Route 66 - Stop 36: Zephaniah

Audio File: 
Speaker: 
Dr. Rich McCarrell
Date: 
Sunday, November 13, 2016

Theme:                       

Very clearly, the “Day of the Lord.” This phrase occurs many times in the prophets, and it can be    understood in two main ways. 1) It often refers to a present time of judgment, such as the locust plague that Joel recorded or the impending invasion of the land of Assyria or Babylon. 2) It also though may be speaking of the time in the future when God will deal in judgment and then ultimate blessing. This future time is also called “the tribulation” and “the kingdom.” The awesome descriptions that appear in Zephaniah make it necessary to conclude that it is referring in the main theme to some future time. As we read through Zephaniah, we understand why, in Daniel 12 and Matthew 24 we read of this period of judgment as a period that has no equal. The secondary theme would speak to a present time of judgment. So putting both of these thoughts together, we would sum up the theme as being the day of the Lord as prefigured by the Babylonian invasion.

                                               

Date:               

Again, we refer to the very descriptive first verse and note that it was “in the days of Josiah, the son of Amon, king of Judah.” Josiah reigned from 639 to 608 B.C. This book was probably  written before the great reformation, which was completed in the 18th year of Josiah’s reign (2 Chron. 34:8). We draw that conclusion because the conditions which Zephaniah addresses in this book reflect the sins occurring in Judah in the decade before Josiah brought great reform. Those reforms occurred around 621 B.C. So the logical approximate date of the writing of this book would be around 630 B.C. We also would note that these were the last years of the southern kingdom and probably Jeremiah the prophet was active during this general period as well.

 

Author:           

The prophet Zephaniah – “He who Jehovah has hidden.” It is to be noted here that Zephaniah gives to us the best lineage of any of the prophets. His four generation genealogy, going back to Hezekiah, found in 1:1 is unprecedented in the prophets. The Hezekiah listed in v. 1 may well be King Hezekiah, and this would of course make Zephaniah the great, great grandson of  Hezekiah. This would make Zephaniah of royal descent.

 

Recipients:      

Judah and Jerusalem (1:4). As this book was written after the northern kingdom had already been carried away into captivity by Assyria, there are also warnings to various Gentile nations surrounding Israel (chapter 2).

 

Purpose:          

Zephaniah’s purpose was to warn Judah of the coming judgment and also to comfort the faithfull remnant. As a member of the royal family, he was endeavoring to be a dominant influence on the young kings so that they would reverse the apostasy of his father & grandfather. The purpose of his message was to focus on Jerusalem. He addressed a people who had misplaced their religious loyalties. The gods of Canaan, Assyria and Amon were being worshipped, but the true and living Lord was being neglected. Some concluded that the Lord was no longer active in their history, but to this, Zephaniah responded with the strongest development of the theme of “the day of the Lord” to be found anywhere in the prophets. Zephaniah was saying to these people, terrible punishment is coming, but after the return of the faithful, Jerusalem will have a glorious end.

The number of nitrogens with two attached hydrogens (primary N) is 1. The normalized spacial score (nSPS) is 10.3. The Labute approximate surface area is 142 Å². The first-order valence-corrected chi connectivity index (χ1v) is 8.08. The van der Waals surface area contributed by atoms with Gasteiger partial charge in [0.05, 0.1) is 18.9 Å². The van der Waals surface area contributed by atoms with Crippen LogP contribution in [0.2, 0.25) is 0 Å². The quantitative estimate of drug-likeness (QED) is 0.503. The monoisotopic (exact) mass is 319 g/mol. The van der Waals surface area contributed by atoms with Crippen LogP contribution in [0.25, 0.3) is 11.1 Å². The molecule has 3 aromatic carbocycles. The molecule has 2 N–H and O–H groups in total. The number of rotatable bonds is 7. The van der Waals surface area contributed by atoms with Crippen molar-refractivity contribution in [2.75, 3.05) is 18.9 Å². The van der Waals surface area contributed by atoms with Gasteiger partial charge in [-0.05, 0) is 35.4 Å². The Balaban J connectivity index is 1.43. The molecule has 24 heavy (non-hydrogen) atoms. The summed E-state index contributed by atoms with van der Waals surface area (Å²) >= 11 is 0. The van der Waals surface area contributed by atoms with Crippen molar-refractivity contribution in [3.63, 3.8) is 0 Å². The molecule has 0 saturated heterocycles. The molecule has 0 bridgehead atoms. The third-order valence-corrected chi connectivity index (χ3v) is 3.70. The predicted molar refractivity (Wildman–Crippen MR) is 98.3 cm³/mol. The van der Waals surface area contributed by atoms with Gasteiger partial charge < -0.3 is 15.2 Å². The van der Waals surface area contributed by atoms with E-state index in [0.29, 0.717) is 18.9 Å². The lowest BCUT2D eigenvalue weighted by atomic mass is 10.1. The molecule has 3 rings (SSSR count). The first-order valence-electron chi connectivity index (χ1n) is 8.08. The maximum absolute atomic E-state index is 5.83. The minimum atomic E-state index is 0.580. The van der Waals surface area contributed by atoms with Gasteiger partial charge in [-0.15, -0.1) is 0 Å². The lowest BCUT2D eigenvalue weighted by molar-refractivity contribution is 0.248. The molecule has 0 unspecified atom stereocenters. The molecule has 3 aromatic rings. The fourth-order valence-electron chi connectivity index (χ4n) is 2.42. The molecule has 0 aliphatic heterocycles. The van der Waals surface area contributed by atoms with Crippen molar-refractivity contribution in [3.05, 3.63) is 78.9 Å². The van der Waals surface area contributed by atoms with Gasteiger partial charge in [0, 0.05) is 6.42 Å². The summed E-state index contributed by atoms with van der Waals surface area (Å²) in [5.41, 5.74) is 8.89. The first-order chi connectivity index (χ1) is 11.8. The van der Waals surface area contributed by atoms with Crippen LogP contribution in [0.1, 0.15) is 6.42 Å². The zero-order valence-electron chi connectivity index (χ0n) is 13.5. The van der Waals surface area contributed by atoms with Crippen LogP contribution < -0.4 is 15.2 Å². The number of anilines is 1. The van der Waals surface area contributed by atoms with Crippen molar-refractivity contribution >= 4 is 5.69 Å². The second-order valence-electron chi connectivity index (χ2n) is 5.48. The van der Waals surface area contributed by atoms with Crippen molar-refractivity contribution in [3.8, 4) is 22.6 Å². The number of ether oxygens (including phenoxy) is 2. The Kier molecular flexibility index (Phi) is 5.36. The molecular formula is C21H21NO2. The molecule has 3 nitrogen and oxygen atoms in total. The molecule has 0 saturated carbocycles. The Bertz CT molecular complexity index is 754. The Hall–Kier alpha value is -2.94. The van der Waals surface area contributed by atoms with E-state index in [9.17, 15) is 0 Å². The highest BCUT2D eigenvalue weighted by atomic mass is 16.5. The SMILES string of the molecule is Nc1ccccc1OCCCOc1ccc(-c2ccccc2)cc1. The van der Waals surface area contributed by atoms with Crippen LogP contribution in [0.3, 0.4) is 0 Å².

Key Verses      1:7 -- “the day of the Lord” and 1:12

 

 

Key Words     

Day of the Lord – 20 times

Desolation – 7 times

Remnant – 4 times

 

Outline:           

1. Judgment on Judah foreshadows “the great day of the Lord”  (1:1-2:3)

2. Judgment on neighboring nations and on Jerusalem foreshadows the final judgment of all nations (2:4-3:8)

3. The final, glorious restoration of Israel after all of the judgments are past (3:9-20) *Note especially verses 14-17 – let us continue to pray for the “true” peace of Jerusalem that will come in this day when they embrace their Messiah as truly King of kings and Lord of lords.

 

Point of Explanation:  

As you read Scripture both in the Old and New Testament keep three days separate. These do not refer to a 24 hour day but to a period of time. If when you see these days in Scripture, you keep them separate, you will understand prophecy much better.

                       

* Day of Christ

   - Limited application

   - Day of Rapture

   - Phil. 1:6, 1:10, 2:16

                       

* Day of the Lord

   - Broadest sense

   - Transition from Rapture through the Millennial Reign

   - I Thess. 5:2, II Thess. 2:2

 

* Day of God

   - Limited application

   - End of the world as we know it – “culmination of the ages”

   - II Peter 3:12

 

“Judgment is the central theme of Zephaniah. The immediate fulfillment occurred when Babylon under Nebuchadnezzar captured Judah. The ultimate fulfillment will yet occur in the day of the Lord during the coming tribulation years. The book closes with the glorious description of the future millennium, also an aspect of the Day of the Lord.”

(Ryrie Study Bible)